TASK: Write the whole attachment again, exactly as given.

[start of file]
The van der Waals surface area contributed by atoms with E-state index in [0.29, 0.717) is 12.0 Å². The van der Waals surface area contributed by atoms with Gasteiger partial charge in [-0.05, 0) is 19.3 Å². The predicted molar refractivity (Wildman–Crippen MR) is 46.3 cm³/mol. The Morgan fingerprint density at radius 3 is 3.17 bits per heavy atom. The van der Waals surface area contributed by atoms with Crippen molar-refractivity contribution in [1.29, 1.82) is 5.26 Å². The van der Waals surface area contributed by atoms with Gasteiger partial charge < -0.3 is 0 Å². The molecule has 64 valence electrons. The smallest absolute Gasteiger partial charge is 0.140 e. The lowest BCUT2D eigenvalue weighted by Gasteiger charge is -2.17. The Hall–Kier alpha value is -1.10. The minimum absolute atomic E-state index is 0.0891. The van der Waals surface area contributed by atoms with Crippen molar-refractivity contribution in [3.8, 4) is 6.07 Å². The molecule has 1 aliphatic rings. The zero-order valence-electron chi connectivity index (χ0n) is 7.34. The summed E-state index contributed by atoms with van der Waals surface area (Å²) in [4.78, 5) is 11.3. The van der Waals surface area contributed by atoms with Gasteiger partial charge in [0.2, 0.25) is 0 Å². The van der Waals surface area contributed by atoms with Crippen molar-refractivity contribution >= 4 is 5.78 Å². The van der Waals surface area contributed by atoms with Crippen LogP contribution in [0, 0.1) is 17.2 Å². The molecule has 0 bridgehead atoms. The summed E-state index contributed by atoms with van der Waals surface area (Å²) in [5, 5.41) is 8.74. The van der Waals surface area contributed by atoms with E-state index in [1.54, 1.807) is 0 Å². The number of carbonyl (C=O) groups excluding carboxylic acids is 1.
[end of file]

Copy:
The van der Waals surface area contributed by atoms with E-state index in [0.29, 0.717) is 12.0 Å². The van der Waals surface area contributed by atoms with Gasteiger partial charge in [-0.05, 0) is 19.3 Å². The predicted molar refractivity (Wildman–Crippen MR) is 46.3 cm³/mol. The Morgan fingerprint density at radius 3 is 3.17 bits per heavy atom. The van der Waals surface area contributed by atoms with Crippen molar-refractivity contribution in [1.29, 1.82) is 5.26 Å². The van der Waals surface area contributed by atoms with Gasteiger partial charge < -0.3 is 0 Å². The molecule has 64 valence electrons. The smallest absolute Gasteiger partial charge is 0.140 e. The lowest BCUT2D eigenvalue weighted by Gasteiger charge is -2.17. The Hall–Kier alpha value is -1.10. The minimum absolute atomic E-state index is 0.0891. The van der Waals surface area contributed by atoms with Crippen molar-refractivity contribution in [3.8, 4) is 6.07 Å². The molecule has 1 aliphatic rings. The zero-order valence-electron chi connectivity index (χ0n) is 7.34. The summed E-state index contributed by atoms with van der Waals surface area (Å²) in [4.78, 5) is 11.3. The van der Waals surface area contributed by atoms with Gasteiger partial charge in [0.2, 0.25) is 0 Å². The van der Waals surface area contributed by atoms with Crippen molar-refractivity contribution >= 4 is 5.78 Å². The van der Waals surface area contributed by atoms with Crippen LogP contribution in [0, 0.1) is 17.2 Å². The molecule has 0 bridgehead atoms. The summed E-state index contributed by atoms with van der Waals surface area (Å²) in [5, 5.41) is 8.74. The van der Waals surface area contributed by atoms with E-state index in [1.54, 1.807) is 0 Å². The number of carbonyl (C=O) groups excluding carboxylic acids is 1.